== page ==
Finally, the paper [1] offers a clear presentation of the problem, the approach and the results, with nice examples using real data.

**References**

[1] Parmigiani L., Wittler, R. and Stoye, J. (2024) "Revisiting pangenome openness with k-mers". bioRxiv, ver. 4 peer-reviewed and recommended by Peer Community In Mathematical and Computational Biology. https://doi.org/10.1101/2022.11.15.516472

**Conflict of interest:**

The recommender in charge of the evaluation of the article and the reviewers declared that they have no conflict of interest (as defined in the code of conduct of PCI) with the authors or with the content of the article. The authors declared that they comply with the PCI rule of having no financial conflicts of interest in relation to the content of the article.

**Funding:**

This project received funding from the European Union’s Horizon 2020 research and innovation programme under the Marie Skłodowska-Curie grant agreement No 956229. It was also supported by the BMBF-funded de.NBI Cloud within the German Network for Bioinformatics Infrastructure (de.NBI) (031A532B, 031A533A, 031A533B, 031A534A, 031A535A, 031A537A, 031A537B, 031A537C, 031A537D, 031A538A)

#### Reviewed by **Guillaume Marçais**, 22 Feb 2024

The authors have addressed my remaining major comments: 1) fixed the mathematical definition of open / closed genomes and 2) added a discussion on examples of closed genomes.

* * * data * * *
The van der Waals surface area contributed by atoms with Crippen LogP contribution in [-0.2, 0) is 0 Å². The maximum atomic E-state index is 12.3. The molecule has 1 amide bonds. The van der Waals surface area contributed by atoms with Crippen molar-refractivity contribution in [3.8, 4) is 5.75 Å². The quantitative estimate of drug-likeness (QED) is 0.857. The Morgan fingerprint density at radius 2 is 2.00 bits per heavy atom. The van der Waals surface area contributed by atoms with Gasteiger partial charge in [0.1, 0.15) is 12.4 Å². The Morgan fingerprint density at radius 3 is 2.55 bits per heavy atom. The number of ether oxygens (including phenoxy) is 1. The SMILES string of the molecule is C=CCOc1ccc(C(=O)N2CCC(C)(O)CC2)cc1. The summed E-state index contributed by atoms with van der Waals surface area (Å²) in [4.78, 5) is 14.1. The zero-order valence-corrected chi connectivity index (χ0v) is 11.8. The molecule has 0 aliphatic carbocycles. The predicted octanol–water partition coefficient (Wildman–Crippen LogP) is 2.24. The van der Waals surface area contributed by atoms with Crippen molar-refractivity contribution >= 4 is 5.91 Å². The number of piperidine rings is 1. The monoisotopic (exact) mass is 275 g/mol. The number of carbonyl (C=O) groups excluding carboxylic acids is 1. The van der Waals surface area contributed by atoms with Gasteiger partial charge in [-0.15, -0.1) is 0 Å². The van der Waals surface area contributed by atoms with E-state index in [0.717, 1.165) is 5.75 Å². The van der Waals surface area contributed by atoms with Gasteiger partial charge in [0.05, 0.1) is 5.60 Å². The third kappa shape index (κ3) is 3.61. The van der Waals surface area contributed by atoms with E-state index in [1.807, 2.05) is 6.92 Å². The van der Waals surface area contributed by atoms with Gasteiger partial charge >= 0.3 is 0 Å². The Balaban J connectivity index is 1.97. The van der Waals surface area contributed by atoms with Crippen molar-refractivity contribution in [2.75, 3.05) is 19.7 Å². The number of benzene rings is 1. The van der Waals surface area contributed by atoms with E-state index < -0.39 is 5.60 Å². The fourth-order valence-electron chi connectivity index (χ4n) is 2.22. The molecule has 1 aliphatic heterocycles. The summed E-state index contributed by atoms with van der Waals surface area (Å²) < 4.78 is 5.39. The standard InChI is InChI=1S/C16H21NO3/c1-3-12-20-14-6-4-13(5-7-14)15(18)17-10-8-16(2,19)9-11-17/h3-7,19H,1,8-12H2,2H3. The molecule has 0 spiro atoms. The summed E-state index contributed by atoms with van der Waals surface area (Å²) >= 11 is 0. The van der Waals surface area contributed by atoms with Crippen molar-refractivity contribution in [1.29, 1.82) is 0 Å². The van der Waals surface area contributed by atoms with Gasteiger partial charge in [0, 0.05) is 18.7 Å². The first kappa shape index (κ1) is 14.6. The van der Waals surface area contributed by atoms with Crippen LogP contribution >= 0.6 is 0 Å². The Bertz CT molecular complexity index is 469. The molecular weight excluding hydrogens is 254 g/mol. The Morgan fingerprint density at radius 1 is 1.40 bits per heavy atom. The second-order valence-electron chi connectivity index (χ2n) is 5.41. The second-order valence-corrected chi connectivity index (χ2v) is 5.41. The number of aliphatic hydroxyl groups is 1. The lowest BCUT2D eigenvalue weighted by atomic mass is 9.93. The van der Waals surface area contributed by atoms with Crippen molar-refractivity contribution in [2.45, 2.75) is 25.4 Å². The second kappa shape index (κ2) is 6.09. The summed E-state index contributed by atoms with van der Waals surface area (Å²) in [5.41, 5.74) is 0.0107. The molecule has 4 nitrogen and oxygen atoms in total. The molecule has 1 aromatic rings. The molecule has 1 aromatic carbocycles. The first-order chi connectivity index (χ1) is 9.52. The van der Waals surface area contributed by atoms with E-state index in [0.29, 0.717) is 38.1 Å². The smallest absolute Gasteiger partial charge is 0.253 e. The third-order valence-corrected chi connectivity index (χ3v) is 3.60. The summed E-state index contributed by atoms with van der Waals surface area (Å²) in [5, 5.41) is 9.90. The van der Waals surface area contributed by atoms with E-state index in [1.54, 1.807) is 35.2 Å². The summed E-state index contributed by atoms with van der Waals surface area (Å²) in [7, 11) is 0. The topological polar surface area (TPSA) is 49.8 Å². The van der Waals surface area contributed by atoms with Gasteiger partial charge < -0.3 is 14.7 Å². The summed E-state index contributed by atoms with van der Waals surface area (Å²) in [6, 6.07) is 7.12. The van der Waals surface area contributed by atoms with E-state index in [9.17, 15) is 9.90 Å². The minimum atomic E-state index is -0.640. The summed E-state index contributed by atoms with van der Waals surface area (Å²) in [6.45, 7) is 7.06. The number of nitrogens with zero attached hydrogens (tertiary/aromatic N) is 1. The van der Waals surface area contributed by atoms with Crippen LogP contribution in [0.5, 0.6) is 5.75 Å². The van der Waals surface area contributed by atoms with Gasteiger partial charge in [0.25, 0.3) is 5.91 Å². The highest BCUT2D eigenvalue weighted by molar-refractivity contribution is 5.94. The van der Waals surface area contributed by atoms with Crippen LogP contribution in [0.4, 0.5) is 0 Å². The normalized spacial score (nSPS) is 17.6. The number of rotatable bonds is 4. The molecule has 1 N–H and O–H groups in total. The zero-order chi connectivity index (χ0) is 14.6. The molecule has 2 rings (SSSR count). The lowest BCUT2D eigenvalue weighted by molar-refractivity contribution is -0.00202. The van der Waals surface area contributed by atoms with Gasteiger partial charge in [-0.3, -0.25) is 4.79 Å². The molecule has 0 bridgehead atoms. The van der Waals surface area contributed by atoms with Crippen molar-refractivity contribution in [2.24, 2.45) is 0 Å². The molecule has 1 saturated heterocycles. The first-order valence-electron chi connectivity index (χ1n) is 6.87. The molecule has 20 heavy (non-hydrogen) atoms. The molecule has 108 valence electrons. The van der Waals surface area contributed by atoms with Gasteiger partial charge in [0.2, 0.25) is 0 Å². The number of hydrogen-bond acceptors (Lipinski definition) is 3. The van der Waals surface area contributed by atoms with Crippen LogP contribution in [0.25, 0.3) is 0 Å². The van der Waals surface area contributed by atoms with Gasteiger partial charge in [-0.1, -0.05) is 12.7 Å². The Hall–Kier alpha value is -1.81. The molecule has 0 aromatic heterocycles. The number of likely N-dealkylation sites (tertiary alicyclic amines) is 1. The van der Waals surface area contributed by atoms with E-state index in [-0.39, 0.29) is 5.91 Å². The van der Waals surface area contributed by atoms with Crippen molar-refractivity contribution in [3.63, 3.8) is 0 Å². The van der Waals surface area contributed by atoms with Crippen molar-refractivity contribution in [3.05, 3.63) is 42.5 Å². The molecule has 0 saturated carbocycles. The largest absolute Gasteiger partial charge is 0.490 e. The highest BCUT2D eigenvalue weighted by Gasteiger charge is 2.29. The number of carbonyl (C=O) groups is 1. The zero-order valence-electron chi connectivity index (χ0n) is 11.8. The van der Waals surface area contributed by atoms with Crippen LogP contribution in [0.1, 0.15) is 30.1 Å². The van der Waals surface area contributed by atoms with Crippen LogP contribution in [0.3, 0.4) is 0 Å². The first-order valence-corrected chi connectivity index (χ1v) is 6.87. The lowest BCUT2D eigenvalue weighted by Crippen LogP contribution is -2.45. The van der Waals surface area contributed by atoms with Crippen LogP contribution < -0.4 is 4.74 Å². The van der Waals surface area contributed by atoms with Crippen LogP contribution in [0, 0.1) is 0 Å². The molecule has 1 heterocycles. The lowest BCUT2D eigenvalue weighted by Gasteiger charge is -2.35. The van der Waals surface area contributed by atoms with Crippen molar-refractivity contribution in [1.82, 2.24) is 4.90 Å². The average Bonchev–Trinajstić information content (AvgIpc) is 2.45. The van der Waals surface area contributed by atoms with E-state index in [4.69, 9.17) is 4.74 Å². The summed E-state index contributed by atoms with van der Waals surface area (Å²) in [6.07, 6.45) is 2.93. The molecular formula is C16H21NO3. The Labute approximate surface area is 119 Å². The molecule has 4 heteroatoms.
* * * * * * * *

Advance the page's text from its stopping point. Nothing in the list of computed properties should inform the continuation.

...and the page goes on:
I have no further comments.

*Evaluation round ***#2**

**#2**

DOI or URL of the preprint: **https://doi.org/10.1101/2022.11.15.516472**

Version of the preprint: 3

#### Author's Reply, 20 Feb 2024

#### Decision by **Leo van Iersel**, *posted 12 Oct 2023**, validated 12 Oct 2023*

The authors did a very good job incorporating most comments of the riviewers. Unfortunately, the main comment has not yet been resolved sufficiently. Although I do believe that the added text has improved the paper, I agree with the reviewer that more work needs to be done.

For example, in the introduction you state that "one of the most outstanding discoveries at the time was that some species possess an open pangenome and others a closed pangenome" but then you use a model in which it is impossible for a pangenome to be closed.

The other remaining problem is that you test your method only on open pangenomes. Of course this makes sense because it cannot work for closed pangenomes, but then this weakness of the method should at least be stated clearly.

The reviewer gives a very nice suggestion for how to resolve these issues. I recommend to follow this suggestion if possible.

#### Reviewed by **Guillaume Marçais**, 21 Sep 2023

#### Reviewed by anonymous reviewer 1, 23 Aug 2023

I support this article Accept

*Evaluation round ***#1**

**#1**

DOI or URL of the preprint: **https://doi.org/10.1101/2022.11.15.516472**

Version of the preprint: 2

#### Author's Reply, 17 Aug 2023

#### Decision by **Leo van Iersel**, *posted 10 May 2023**, validated 15 May 2023*

The problem and approach I find very interesting, but the reviewers have a number of important questions that need to be answered first. Most importantly, please:

- justify the used definitions of open/closed genomes and explain the practical relevance of the results based on this definition;

- make the supplementary figures and tables available;

- explain why the blue line in Figure 1 does not fit the data;